MacDoctor on benefit budgeting

April 9th, 2011 at 10:36 am by David Farrar

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John Key was castigated in the left wing blogosphere for suggesting that the increase in people needing food parcels was due to issues of budgeting. It seems he was right. Not that the Herald would actually use the MacDoctor’s headline – they prefer:

Mum refused food aid under tough new rules

And then they launch into a long story about a solo mum with fibromyalgia and three children (7, 13 and 17) who has had to escape an abusive relationship. So far so good – that is what the DPB was intended for (although I would have thought she would have been on the sickness benefit, rather than the DPB). The story gets lurid with the nasty National government refusing to provide this poor lady with food aid.

Only in paragraph ten do we learn that this woman is receiving $827.50 a week in various forms of government largesse. It is not until the end of the article that we learn that she has had  four aid packages in the past six months and that she refuses to attend any budget meetings with WINZ.

I note the rent for the property is $385 a week. The article does not say whether or not she has applied for a state house. Maybe she doesn’t want to move, but if she did move into a state house then the rent would be well under $200 a week.

The power bill is $65 a week. At 25c/unit, that is 37 units a day which seems pretty high.

Also worth noting that while her expenses are currently $31/week higher than her income, $83 a week is repayments and fines. So if they had been avoided, then there would be a surplus of $52 a week.

None of this is suggesting that life isn’t challenging bringing up three kids on $830 a week. I am sure it is. But the facts show that the level of taxpayer support is already very significant, and that there are cost savings which can be made.

UPDATE: The Herald today reports:

However, a Glenfield solo mother of three children who was refused a $106 food grant on Wednesday was given the money late on Thursday after the Herald reported on her case.

Work and Income head Mike Smith said the mother, “Maree”, was not refused a grant – “she walked out of the meeting before a decision could be made”.

“Last year Maree received 13 hardship payments. She owes us $1400 for money we’ve advanced her,” he said.

“She is clearly having trouble managing her finances. We want to help her with that, rather than continuing to service the symptoms of the problem with hardship grants.”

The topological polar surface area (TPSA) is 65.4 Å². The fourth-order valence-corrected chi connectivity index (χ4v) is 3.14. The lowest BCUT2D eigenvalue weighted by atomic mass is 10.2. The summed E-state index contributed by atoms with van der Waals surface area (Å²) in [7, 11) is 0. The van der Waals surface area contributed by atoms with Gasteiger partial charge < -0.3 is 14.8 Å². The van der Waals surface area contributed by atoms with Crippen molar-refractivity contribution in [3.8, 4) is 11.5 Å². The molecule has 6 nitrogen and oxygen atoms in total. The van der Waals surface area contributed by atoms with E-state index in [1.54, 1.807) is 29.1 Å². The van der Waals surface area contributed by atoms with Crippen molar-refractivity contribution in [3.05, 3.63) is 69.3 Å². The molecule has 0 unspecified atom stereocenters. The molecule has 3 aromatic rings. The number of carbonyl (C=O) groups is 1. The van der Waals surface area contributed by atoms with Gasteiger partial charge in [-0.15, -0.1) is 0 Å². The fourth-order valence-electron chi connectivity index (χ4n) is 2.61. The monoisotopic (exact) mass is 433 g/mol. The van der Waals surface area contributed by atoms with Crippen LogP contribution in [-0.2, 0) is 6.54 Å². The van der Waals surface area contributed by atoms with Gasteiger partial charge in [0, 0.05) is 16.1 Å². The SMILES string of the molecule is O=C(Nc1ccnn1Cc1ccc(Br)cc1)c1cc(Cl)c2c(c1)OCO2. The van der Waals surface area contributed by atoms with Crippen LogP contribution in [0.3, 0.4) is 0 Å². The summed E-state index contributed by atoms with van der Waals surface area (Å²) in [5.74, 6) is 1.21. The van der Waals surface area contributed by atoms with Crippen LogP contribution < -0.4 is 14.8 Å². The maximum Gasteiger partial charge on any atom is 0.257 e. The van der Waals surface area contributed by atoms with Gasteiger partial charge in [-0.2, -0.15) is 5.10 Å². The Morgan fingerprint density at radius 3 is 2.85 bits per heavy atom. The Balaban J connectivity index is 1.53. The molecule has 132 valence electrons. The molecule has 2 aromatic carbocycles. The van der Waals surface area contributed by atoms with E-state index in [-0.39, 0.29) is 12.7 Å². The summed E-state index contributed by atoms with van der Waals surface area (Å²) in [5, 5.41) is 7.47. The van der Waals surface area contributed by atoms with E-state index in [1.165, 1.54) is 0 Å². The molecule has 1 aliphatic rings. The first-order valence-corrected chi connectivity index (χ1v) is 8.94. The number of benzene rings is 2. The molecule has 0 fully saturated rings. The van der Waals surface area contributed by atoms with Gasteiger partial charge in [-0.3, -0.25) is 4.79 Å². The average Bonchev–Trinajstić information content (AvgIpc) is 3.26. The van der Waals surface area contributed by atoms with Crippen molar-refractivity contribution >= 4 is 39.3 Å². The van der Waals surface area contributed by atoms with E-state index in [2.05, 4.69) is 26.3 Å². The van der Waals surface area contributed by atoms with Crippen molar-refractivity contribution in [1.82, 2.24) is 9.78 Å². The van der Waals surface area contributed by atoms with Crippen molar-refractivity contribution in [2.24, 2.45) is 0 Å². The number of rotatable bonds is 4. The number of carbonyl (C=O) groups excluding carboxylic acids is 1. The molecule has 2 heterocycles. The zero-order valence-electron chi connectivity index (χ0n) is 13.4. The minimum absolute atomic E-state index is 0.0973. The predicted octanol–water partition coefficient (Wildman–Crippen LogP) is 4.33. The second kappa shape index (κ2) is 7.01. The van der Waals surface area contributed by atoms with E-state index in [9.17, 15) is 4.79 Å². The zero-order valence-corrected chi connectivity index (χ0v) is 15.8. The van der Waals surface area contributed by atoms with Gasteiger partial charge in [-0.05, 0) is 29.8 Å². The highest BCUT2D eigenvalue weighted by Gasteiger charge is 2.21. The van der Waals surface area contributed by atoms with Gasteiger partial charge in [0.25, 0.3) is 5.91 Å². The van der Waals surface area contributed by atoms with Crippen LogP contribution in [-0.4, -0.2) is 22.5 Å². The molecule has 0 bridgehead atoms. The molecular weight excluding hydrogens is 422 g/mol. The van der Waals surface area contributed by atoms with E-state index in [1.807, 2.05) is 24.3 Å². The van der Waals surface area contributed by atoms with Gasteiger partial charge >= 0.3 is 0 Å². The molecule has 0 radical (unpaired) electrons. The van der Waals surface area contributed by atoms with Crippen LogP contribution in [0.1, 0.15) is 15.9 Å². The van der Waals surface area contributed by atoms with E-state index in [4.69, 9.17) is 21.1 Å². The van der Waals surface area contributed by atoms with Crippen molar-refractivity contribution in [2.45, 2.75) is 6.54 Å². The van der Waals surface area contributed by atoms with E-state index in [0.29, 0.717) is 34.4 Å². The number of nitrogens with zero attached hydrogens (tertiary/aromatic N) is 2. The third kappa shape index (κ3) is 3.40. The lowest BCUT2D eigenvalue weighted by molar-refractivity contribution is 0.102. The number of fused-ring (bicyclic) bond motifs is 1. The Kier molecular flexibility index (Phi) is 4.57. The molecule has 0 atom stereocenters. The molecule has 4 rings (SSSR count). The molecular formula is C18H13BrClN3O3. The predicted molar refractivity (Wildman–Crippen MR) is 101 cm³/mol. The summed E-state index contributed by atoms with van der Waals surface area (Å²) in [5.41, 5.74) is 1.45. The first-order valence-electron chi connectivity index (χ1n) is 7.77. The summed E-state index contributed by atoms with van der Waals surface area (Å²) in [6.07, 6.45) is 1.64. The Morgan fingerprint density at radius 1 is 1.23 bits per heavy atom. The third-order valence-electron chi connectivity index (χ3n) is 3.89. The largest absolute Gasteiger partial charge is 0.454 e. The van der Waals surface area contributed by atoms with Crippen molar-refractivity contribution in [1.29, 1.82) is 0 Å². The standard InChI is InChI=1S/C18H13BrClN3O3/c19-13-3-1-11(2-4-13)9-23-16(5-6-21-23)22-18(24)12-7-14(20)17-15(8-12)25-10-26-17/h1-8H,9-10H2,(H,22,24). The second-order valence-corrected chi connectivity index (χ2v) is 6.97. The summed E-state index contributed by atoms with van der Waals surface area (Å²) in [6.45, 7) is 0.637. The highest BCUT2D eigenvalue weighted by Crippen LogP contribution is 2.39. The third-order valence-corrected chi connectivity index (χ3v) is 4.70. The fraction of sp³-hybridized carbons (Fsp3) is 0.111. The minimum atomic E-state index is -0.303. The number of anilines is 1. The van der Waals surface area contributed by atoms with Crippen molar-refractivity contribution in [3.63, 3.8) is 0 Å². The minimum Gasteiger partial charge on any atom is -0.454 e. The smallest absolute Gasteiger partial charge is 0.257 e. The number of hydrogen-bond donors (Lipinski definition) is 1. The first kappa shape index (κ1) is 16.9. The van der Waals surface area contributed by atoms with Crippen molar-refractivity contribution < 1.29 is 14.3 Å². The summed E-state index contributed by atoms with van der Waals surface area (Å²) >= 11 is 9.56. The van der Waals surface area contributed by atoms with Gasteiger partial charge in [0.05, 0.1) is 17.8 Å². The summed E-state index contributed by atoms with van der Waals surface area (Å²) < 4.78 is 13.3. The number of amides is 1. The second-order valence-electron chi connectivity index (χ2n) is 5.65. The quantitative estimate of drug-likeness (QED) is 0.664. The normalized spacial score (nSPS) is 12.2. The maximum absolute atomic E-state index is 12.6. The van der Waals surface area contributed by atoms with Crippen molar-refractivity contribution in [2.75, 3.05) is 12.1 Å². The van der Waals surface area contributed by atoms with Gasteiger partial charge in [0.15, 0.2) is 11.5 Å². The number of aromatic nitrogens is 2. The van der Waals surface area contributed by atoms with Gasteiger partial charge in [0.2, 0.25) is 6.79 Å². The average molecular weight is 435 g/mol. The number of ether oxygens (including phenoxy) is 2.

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40 Responses to “MacDoctor on benefit budgeting”

  1. BeaB (2,123 comments) says:

    You would gave to be earning around $56,000 a year to get that sort of money in your hand. Not a bad handout from the rest of us who work hard for our money. Does she just sit on her backside all day or find ways of cooking nutritious meals for her kids. I bought a bag of apples from our greengrocer the other day – 55c a kg! Milk is still a cheap food and kids need only a glassful each day for good health. With all the time on her hands she could do what our mums used to do – provide cheap, good food and a clean house to live in.
    She also had rent arrears and fines to pay out of her benefits.
    The problem isn’t the income we give her – it’s her lazy, feckless, dumb habits and god help her kids who are doomed to end up like their mother. At the age they are, she could be working part-time and earning some money.
    I am afraid I have little sympathy for her as the problem is insoluble and we just have to keep on forking out for these layabouts.

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  2. Boloni (7 comments) says:

    What are thsse people going to do when the money runs out in the near future?

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  3. scrubone (3,099 comments) says:

    The rules aren’t that tough at all – all you have to do is get budget advice. Last I checked, listening to someone talk was not exactly hard! Yet according to the article she’s refused. That makes her the author of her own problems.

    I have it on good authority that WINZ are cancelling large numbers of benefits because those on them are simply not bothering to fulfil basic commitments – commitments that pale in comparison to any employee’s. Many aren’t even answering their phone when WINZ calls, so their chances of receiving a call from an employer are a big, fat zero.

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  4. Caleb (479 comments) says:

    Boloni, they will riot in the streets, burn cars and smash windows…

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  5. Ed Snack (1,873 comments) says:

    So the left wing blogosphere (as you put it) are basically saying that anyone who wants it should be paid money with extra when they want it with no controls at all ? That is, as long as you are otherwise unemployed (or at least not formally employed) and have children.

    Interesting concept, but perhaps a little impractical; unless people are basically angels who would never ask for such without good reason even if they don’t want to tell you what that good reason is. And do we think that accurately describes people in general ?

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  6. Kimble (4,440 comments) says:

    “So the left wing blogosphere (as you put it) are basically saying that anyone who wants it should be paid money with extra when they want it with no controls at all ?”

    Yes, Ed. That is what the left wing blogosphere calls “economic policy”.